What Is Felony Theft in California?
Being charged with grand theft is not something to take lightly. While a prosecutor could turn the accusation into a misdemeanor, these cases often lead to a felony theft charge.
In general law, there are two categories of theft crimes:
Petty theft is often a misdemeanor. On the other hand, grand theft can go either way, usually resulting in a felony. California law has its own unique definitions of these crimes that differ from other states in the country. Contact Goss Law for more information on what petty theft in California is.
Understanding the main components of petty and grand theft can help defendants get a better sense of their case and what their next steps should be.
A trusted lawyer from Goss Law can expertly aid in a felony theft case and help win more justified sentences.
Continue reading to learn everything a felony theft defendant should know regarding the legal process, the possible penalties, and how a lawyer can provide significant assistance.
What Is Felony Grand Theft?
Felony theft is the same as grand theft. However, grand theft is not always a felony, as this offense is either a misdemeanor or a felony.
Ultimately, the prosecutor determines which classification the theft offense should be. Most of the time, grand theft charges are a felony.
No matter what, this type of crime is the stealing of another person's property with a significant monetary value. The specific value varies from state to state, but the California Penal Code 487 PC clarifies that grand theft is the stealing of property of more than $950.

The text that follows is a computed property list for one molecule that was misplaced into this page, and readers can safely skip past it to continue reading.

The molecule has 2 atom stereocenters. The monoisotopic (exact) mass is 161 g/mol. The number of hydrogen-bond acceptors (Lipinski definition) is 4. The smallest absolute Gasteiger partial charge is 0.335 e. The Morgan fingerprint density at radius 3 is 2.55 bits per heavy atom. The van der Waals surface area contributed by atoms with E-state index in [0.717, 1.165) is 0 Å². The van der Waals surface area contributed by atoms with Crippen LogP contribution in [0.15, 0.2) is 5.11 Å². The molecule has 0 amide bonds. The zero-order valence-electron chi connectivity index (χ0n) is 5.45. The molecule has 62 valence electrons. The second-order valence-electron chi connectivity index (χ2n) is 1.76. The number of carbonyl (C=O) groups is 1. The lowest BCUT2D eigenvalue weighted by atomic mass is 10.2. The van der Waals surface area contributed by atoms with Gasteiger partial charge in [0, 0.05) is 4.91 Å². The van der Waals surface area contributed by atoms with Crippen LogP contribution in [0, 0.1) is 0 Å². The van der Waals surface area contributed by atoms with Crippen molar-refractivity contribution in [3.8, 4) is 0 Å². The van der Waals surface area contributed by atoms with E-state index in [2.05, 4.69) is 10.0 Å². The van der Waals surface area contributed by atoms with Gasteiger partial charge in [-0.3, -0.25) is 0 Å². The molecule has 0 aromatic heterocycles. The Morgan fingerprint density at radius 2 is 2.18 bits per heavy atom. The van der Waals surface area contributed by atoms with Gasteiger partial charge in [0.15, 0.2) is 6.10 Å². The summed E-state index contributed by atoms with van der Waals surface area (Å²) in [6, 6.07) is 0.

While California law determines the value of grand theft charges to be more than $950, other states use different metrics. An example is Texas. Grand theft in this state is any robbery of property of more than $2,500.
A prosecutor must prove the following beyond reasonable doubt for those charged with grand theft:
The defendant had the intent to steal, AND
The stolen property is valued at more than $950, OR
The stolen item is a firearm, OR
The stolen property is a motor vehicle, OR
The defendant stole agricultural products of more than $250, OR
The defendant stole agricultural products of more than $250 from a research facility
Grand Theft versus Petty Theft
California offenses with allegedly stolen property totaling less than $950 would be considered petty theft.
A major difference is that petty theft is almost always a misdemeanor. Grand theft is often a felony. Still, there is a certain threshold when one becomes the other. Going over the $950 mark turns a simpler crime into a more severe one.
What are the Penalties for Felony Theft Crime?
Although someone who committed grand theft could receive a misdemeanor charge, this rarely happens. What's more, certain grand theft offenses immediately warrant a felony charge.
The following stolen items immediately identify the offense as a felony:
Additionally, the threshold for grand and petty theft is lower for agricultural products. When it comes to items such as crops and fish, California law states that the crime becomes a felony when the property value is more than $250.